Please ensure Javascript is enabled for purposes ofwebsite accessibilityGov. Newsom signs new law to prevent evictions through February 2021 | KRCR
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Gov. Newsom signs new law to prevent evictions through February 2021

California Gavin Newsom (KRCR){p}{/p}
California Gavin Newsom (KRCR)

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State lawmakers passed Assembly Bill 3088 Monday, August 31, to keep those who can't pay in their homes and apartments, for now.

This bill provides an extra five months of relief for some renters who’ve been impacted by COVID-19 as the original eviction ban was scheduled to expire on September 1.

An estimated 4-million Californias were at risk of eviction because of unpaid rent as the COVID-19 pandemic stretched into September.

Lawmakers extended the ban on evictions through the end of the year.

This means tenants do not have to immediately repay rent they’ve missed between March and August just yet - but they now have until February.

Tenants must pay 25% of their rent from September 1 through January 31 to be protected from eviction—so they won't be kicked out now.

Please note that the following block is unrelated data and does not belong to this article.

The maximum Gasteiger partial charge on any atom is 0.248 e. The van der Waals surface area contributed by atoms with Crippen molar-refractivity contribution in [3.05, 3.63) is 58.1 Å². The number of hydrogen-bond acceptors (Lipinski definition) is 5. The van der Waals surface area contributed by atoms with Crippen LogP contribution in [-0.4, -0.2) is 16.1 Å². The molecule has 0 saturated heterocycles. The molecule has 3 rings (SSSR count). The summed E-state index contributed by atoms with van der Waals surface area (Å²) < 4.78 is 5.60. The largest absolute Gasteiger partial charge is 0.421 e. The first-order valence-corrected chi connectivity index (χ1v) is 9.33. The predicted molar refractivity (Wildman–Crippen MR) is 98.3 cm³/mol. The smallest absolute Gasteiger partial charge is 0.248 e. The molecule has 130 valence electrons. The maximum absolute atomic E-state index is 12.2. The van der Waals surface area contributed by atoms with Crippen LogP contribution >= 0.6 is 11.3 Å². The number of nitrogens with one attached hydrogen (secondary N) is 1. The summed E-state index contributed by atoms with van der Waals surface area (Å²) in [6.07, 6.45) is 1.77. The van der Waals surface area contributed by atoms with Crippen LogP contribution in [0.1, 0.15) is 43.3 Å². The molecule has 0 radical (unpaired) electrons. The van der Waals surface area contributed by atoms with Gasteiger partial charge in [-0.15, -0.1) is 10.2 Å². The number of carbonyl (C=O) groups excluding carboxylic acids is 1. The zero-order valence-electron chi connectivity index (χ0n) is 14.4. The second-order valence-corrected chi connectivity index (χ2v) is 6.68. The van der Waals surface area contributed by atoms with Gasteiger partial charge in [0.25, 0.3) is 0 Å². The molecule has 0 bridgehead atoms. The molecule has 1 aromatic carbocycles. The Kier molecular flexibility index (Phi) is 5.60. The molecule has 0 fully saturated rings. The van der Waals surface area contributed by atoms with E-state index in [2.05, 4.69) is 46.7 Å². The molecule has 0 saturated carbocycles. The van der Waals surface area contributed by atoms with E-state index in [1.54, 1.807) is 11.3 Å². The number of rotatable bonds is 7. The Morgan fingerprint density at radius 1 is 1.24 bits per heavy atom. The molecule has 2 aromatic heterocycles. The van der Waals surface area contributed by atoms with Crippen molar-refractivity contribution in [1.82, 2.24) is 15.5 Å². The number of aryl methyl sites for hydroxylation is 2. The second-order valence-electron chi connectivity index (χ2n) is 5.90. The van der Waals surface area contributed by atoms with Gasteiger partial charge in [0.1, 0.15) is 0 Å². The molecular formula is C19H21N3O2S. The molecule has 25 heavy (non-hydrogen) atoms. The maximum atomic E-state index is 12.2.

Renters who don't pay will be able to be evicted in February first.

Melinda Brown, the owner of Real Property Management, says this new bill may be intended to help tenants but it could cost people like her thousands of dollars as some people take advantage of the situation.

“So in reality, I think the legislation is trying to do something good but they’re not going about it in the right way,” said Brown. “And it’s not helping the people that they really need to help. It’s really just helping the people who were in the process of being evicted before this whole thing just started.”

Brown says she had about 15 tenants who struggled to pay rent but they’ve all set up payment plans and have been working with her.

But she also had four tenants who have been living rent-free for the past six months and haven’t made the effort in setting up a payment plan and that does affect landlords directly.

“And not everybody who owns real estate has funds available - they need the rent,” Brown says. “Most people that own real estate need the rent to make the mortgage and keep up with the expenses.”

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The bill would also extend some foreclosure protection to owners of rental property of four dwellings or fewer that also meet certain criteria.

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